Ten million Americans already are mobile bankers. But that represents just 6 percent of all U.S. cell phone users. Clearly, there is a vast untapped market of potential mobile bankers. Javelin Strategy & Research, however, contends that banks are missing out on a huge opportunity by targeting m-banking services only at online banking users.
According to a recent study by the Pleasanton, Calif.-based research and consulting firm, 11 percent of non-online bankers say they would be likely to adopt mobile banking if they had the opportunity. Among this group, says Mark Schwanhausser, research analyst for Javelin, are young individuals, who traditionally are early adopters, and high-income individuals, particularly the mobile business executive.
"Banks will have to put an investment into [targeting this market] or they'll be left behind," he adds.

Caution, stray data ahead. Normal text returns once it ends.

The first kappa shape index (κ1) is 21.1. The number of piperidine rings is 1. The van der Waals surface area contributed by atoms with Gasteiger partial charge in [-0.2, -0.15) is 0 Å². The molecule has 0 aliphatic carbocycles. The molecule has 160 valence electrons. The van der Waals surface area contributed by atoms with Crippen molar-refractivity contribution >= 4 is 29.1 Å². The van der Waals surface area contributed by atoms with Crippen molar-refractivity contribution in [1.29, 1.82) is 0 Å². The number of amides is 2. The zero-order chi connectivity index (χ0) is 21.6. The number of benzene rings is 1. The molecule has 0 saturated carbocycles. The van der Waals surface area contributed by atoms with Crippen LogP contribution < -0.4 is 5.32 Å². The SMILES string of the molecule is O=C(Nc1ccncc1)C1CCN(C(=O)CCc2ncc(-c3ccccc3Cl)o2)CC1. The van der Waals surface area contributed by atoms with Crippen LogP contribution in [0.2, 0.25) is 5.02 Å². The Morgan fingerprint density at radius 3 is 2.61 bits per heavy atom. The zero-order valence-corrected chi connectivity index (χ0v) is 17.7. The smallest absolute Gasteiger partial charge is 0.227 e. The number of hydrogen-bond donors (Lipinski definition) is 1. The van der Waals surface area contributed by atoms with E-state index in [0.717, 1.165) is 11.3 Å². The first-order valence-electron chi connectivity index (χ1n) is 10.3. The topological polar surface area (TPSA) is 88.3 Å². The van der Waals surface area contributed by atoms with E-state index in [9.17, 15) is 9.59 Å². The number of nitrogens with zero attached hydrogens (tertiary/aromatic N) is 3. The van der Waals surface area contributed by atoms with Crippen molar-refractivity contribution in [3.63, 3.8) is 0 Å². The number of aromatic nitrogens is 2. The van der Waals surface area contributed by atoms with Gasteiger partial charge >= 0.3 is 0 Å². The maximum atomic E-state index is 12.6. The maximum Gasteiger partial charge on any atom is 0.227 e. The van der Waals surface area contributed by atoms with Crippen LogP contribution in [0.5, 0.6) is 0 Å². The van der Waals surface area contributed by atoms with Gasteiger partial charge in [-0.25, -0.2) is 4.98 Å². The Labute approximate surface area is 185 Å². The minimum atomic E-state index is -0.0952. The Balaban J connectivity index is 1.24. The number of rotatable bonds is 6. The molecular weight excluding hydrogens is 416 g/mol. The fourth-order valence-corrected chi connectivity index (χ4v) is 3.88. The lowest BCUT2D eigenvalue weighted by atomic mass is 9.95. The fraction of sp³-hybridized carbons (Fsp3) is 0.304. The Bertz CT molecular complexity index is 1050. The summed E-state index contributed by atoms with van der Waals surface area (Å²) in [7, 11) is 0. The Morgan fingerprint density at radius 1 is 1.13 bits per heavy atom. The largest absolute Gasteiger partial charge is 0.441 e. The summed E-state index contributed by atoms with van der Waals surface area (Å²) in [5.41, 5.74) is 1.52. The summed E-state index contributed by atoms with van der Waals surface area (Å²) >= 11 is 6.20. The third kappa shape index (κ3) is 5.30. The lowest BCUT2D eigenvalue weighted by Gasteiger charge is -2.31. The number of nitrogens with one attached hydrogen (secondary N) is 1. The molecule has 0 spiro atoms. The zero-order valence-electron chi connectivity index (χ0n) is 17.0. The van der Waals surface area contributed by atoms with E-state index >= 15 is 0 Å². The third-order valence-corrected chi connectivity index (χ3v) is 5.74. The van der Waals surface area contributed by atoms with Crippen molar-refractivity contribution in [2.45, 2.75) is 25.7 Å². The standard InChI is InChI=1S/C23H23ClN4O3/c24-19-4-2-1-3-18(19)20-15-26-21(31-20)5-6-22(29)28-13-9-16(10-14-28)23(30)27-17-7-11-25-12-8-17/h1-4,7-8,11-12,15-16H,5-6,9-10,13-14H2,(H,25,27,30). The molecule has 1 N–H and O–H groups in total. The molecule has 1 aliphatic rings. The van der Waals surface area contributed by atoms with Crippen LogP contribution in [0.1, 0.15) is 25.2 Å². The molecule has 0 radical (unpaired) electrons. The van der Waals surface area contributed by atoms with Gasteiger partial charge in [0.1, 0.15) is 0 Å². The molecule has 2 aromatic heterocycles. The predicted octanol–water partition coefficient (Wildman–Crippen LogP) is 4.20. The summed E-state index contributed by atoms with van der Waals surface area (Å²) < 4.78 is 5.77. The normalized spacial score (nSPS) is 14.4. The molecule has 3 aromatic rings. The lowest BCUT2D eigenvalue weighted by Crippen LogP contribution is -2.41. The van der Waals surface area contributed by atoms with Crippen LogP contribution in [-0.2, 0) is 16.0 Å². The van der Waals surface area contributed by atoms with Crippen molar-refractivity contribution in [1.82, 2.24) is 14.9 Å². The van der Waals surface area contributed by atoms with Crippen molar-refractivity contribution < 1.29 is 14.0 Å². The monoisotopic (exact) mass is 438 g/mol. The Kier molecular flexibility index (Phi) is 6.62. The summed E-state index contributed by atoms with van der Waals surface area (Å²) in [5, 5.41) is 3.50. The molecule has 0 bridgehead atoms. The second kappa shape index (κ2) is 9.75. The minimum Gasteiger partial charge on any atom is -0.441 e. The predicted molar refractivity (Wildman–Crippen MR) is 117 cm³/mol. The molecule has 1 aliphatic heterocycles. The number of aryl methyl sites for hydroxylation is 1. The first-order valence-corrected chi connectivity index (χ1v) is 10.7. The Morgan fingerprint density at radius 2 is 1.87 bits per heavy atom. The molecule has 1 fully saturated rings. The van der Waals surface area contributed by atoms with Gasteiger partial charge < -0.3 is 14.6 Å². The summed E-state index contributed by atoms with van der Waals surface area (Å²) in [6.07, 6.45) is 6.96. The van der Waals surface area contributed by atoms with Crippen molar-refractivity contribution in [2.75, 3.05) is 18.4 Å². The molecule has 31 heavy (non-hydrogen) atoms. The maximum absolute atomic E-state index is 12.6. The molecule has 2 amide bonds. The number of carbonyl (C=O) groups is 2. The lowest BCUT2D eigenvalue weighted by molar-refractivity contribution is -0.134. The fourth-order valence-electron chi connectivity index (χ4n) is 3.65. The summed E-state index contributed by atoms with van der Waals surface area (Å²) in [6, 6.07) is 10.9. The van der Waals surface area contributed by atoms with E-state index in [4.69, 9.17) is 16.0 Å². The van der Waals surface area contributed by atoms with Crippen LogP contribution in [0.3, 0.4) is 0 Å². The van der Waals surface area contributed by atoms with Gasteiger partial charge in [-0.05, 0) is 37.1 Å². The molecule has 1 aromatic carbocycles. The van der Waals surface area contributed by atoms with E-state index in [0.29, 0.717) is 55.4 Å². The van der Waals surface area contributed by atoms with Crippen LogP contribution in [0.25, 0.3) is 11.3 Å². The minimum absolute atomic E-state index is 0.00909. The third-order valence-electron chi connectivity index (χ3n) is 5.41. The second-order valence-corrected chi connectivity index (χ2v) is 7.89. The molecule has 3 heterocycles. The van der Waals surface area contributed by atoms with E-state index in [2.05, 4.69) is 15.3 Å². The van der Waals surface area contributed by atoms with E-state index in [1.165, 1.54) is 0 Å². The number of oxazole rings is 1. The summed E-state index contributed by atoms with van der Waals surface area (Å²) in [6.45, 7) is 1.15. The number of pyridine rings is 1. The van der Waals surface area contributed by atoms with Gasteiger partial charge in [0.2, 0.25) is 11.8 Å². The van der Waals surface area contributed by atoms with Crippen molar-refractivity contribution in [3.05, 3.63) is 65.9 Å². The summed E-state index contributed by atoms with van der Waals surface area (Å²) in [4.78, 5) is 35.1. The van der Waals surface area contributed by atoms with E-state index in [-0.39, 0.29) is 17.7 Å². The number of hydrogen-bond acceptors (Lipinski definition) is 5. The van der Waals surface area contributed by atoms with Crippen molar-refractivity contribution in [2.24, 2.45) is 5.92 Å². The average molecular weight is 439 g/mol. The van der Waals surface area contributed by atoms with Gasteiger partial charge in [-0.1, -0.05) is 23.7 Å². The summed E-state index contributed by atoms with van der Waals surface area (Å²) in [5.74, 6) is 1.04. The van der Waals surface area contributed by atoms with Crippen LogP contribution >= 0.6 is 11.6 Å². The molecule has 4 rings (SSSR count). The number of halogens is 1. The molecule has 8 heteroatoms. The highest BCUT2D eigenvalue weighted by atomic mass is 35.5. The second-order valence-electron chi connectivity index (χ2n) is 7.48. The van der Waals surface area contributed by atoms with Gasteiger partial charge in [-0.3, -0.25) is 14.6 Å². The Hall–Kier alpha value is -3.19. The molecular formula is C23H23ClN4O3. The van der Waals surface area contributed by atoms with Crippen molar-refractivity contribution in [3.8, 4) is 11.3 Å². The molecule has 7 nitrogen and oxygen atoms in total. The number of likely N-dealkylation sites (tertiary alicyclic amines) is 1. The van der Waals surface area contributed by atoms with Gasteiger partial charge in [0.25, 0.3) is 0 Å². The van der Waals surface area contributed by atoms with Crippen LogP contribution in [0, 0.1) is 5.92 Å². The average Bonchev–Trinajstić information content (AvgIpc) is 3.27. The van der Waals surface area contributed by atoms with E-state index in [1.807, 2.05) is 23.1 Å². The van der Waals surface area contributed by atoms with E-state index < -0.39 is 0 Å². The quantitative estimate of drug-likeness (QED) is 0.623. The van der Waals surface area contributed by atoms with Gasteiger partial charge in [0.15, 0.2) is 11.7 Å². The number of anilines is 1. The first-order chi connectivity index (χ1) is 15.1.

Mobile payments, Schwanhausser contends, eventually will provide the return on those investments. "Returns will come from payments," he says.
But, Schwanhausser continues, it's important for banks to build mobile banking relationships now so they can profit from the channel down the road. "There's a huge learning curve for consumers," he explains, pointing out that the Javelin survey revealed that of the 12 percent of all online adults currently banking via mobile phone, just 12 percent reported activity within the past month. "You want to turn it into a habit [now]."
Javelin predicts the mobile channel "will grow rapidly over the next five years." Schwanhausser adds, "The number of banks getting into this channel is growing rapidly."